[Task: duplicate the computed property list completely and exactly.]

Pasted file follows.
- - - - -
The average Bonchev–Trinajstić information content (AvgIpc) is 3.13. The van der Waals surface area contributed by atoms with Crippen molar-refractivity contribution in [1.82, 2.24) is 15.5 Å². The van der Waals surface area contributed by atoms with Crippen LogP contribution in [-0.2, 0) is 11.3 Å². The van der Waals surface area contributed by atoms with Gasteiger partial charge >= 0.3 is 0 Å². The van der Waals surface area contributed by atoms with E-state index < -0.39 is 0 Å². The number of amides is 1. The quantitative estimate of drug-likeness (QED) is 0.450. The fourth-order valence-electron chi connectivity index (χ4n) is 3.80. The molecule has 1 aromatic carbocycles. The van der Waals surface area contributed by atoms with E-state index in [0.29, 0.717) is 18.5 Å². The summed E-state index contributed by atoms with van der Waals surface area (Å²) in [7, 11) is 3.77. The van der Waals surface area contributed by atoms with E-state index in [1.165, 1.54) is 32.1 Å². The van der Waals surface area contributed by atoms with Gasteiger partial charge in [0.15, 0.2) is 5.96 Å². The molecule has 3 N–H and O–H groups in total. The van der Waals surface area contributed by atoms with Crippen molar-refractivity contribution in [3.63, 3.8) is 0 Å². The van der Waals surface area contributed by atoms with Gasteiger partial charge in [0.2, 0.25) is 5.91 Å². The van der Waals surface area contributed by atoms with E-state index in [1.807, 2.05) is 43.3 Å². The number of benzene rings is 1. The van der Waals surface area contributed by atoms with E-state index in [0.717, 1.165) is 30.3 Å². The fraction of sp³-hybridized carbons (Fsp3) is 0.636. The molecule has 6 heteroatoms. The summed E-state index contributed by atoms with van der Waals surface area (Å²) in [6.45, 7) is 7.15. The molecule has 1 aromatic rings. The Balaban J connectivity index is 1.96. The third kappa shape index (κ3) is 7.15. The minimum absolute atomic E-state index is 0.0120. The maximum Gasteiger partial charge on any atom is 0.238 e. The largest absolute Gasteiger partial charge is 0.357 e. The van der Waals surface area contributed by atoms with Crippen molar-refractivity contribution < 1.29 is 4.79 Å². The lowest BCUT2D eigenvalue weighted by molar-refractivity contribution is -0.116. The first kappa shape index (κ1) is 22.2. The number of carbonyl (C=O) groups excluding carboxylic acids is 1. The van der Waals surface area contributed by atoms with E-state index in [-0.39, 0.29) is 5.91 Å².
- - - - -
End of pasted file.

The average Bonchev–Trinajstić information content (AvgIpc) is 3.13. The van der Waals surface area contributed by atoms with Crippen molar-refractivity contribution in [1.82, 2.24) is 15.5 Å². The van der Waals surface area contributed by atoms with Crippen LogP contribution in [-0.2, 0) is 11.3 Å². The van der Waals surface area contributed by atoms with Gasteiger partial charge >= 0.3 is 0 Å². The van der Waals surface area contributed by atoms with E-state index < -0.39 is 0 Å². The number of amides is 1. The quantitative estimate of drug-likeness (QED) is 0.450. The fourth-order valence-electron chi connectivity index (χ4n) is 3.80. The molecule has 1 aromatic carbocycles. The van der Waals surface area contributed by atoms with E-state index in [0.29, 0.717) is 18.5 Å². The summed E-state index contributed by atoms with van der Waals surface area (Å²) in [7, 11) is 3.77. The van der Waals surface area contributed by atoms with E-state index in [1.165, 1.54) is 32.1 Å². The van der Waals surface area contributed by atoms with Gasteiger partial charge in [0.15, 0.2) is 5.96 Å². The molecule has 3 N–H and O–H groups in total. The van der Waals surface area contributed by atoms with Crippen molar-refractivity contribution in [3.63, 3.8) is 0 Å². The van der Waals surface area contributed by atoms with Gasteiger partial charge in [0.2, 0.25) is 5.91 Å². The van der Waals surface area contributed by atoms with E-state index in [1.807, 2.05) is 43.3 Å². The number of benzene rings is 1. The van der Waals surface area contributed by atoms with E-state index in [0.717, 1.165) is 30.3 Å². The fraction of sp³-hybridized carbons (Fsp3) is 0.636. The molecule has 6 heteroatoms. The summed E-state index contributed by atoms with van der Waals surface area (Å²) in [6.45, 7) is 7.15. The molecule has 1 aromatic rings. The Balaban J connectivity index is 1.96. The third kappa shape index (κ3) is 7.15. The minimum absolute atomic E-state index is 0.0120. The maximum Gasteiger partial charge on any atom is 0.238 e. The largest absolute Gasteiger partial charge is 0.357 e. The van der Waals surface area contributed by atoms with Crippen molar-refractivity contribution < 1.29 is 4.79 Å². The lowest BCUT2D eigenvalue weighted by molar-refractivity contribution is -0.116. The first kappa shape index (κ1) is 22.2. The number of carbonyl (C=O) groups excluding carboxylic acids is 1. The van der Waals surface area contributed by atoms with E-state index in [-0.39, 0.29) is 5.91 Å².